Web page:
I am buying a 1994 Wildfire in KevKrystal. It is in excellent condition. My question is what was the bow and stern rocker that year? I know the later models were 2.5" and 1.5"'s. I see the specs on the Colden Wildfire is 2.5" bow and 2.5" stern.
Later models of WF have remained
unchanged in rocker.
The Rx WF should have never been named that as the mold that came from was entirely different.
If its a composite boat and named WildFire, its the same boat whether from Bell, Placid or Colden. Symmetrical 2.5 inch rocker.
I found an older Bell listing for the Wildfire and it list the rocker at 2.5" bow and 1.5" stern rocker: file:///C:/Documents%20and%20Settings/Marvin/My%20Documents/Wildfire.htm The canoe in question is a 1994 KevCrystal Wildfire.
Paddled the Wildfire today!!
Got the Wildfire out today for the for the first time. Great canoe! Exceeded expectations. Will post a review in a couple months when I get some seat time.
I’ll let Sissy know she doesn’t have
the only solo canoe in Fla.
WildFire and YS Solo and Rocker.
The original WildFire came out in composite in 1993. Hulls have been made from that mold every year since. It has 2.5" rocker bow and stern.
In 1999, Bell commissioned a detuned, RX version from David Yost. It had 2.5" bow rocker and 1.5" stern rocker and the shoulder was lower and less distinct to get the thing out of a RX mold. It started life with a WildFire decal on the stern.
When negotiating a settlement contract with Bell, it turned out they owed for every use of the WildFire nameplate. The name of the de-tuned boat became YellowStone Solo almost overnight in fall 03.
Bell then asked for a composite plug to match the YSS, and the WildFire mold was sent to Placid boatworks in 2005. No composite boat YSS was labeled WildFire.
The WildFire mold was transferred to Colden Canoe in 2009. SO;
If its composite and labeled WildFire it has 2.5" rocker each end.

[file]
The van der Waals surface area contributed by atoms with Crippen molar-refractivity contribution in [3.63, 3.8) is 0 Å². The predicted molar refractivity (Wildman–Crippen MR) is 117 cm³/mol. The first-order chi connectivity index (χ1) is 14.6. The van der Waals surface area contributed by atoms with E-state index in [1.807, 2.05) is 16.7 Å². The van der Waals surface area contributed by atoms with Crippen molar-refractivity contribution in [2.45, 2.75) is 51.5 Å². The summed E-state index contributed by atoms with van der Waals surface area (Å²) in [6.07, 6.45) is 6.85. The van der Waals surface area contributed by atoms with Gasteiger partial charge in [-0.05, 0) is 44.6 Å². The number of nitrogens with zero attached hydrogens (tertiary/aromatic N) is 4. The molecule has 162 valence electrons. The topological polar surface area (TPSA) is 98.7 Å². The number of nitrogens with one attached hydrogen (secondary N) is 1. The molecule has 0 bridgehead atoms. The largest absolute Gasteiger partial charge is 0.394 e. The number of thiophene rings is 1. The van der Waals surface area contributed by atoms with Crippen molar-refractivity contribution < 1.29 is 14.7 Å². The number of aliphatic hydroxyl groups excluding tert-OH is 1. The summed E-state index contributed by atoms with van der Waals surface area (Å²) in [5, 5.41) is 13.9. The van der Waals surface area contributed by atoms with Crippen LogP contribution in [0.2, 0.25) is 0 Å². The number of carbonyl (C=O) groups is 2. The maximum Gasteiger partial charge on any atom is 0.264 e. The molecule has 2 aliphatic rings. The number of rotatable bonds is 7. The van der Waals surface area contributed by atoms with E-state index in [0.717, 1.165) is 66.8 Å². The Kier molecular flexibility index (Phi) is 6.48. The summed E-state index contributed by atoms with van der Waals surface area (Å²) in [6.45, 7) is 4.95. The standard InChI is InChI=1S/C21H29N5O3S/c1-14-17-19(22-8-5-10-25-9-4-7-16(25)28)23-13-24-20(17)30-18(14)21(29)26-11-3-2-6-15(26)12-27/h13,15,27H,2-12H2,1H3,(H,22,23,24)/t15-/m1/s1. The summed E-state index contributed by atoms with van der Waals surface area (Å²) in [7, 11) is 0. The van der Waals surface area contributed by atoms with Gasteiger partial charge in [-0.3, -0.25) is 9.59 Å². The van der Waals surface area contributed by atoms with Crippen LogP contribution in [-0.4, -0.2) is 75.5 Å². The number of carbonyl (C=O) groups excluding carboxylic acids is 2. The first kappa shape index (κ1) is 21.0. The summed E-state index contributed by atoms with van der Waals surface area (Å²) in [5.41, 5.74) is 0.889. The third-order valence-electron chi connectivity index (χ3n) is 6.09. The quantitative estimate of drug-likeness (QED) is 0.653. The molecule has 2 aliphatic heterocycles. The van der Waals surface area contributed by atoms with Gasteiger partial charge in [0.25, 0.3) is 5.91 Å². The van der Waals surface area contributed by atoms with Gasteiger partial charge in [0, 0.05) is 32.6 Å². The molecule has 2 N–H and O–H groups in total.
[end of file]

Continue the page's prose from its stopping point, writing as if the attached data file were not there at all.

If its composite and labeled YellowStone Solo it a YSS with 2.5" bow rocker and 1.5" stern rocker.
If it’s RX, it has 2.5" bow rocker and 1.5" stern rocker regardless of what the label says.
Charlie She’s and Original!
The canoe was made in 1993 Hull# DQH00524E393. It appears to be a White Gold. She is almond gelcoat with cherry rails and walnut decks. One unusual thing about it is it has foam flotation blocks that are not glassed covered. I have a Curtis Vagabond but as you can guess the Wildfire is more responsive.
cork style floats
Bell started using shaped plastic “corks” that were bonded into the hull’s stems. Cool idea, cosmetically challenged, maybe, but easy to remove for stem repair. The issue was that the hull occasionally flexed enough to allow the corks to float free.
Bell went to the curved tanks in summer 1994 if memory serves. Ted was climbing in the Cascades. I got two calls on wandering corks in the same week, and we did the curved floats in a week.
Fl Freestyle Symposium
Charlie I am bring the Wildfire and My Curtis Vagabond to Symposium next month. Also bringing along the Moore Cue HD Carbon stick.
If you’re learning FreeStyle
the WF will be easier to do the moves, but if you choose to learn in the Vag it will make you a better paddler.
Boats that spin too easily don’t allow the paddler to really understand the interplay of paddle, paddler, hull and motion…my two cents worth. Most of us learned/developed FS moves in touring hulls at the beginning.
Dissenter here to a degree
While the skills you learn will be most rewarding in the long run in your Vagabond, the journey will be more rewarding if you start in the WildFire.
Sure FS is a touring technique, but the feedback you get in the WildFire will be more pronounced and immediate.
I learned in a Heron and my turns were less than stellar at first. The reason was the boat needed to be heeled to the rail to give the sort of results others were getting with less heel and at the beginning, I was not ready for that.
Its good you are bringing both boats as you will be able to see the difference.
I think it’s generally true that sport canoeing (not freestyle) in the early 80’s was intended to be done in touring canoes with shovels for paddles. Hiding Harolds in Curtis Vagabonds were ubiquitous.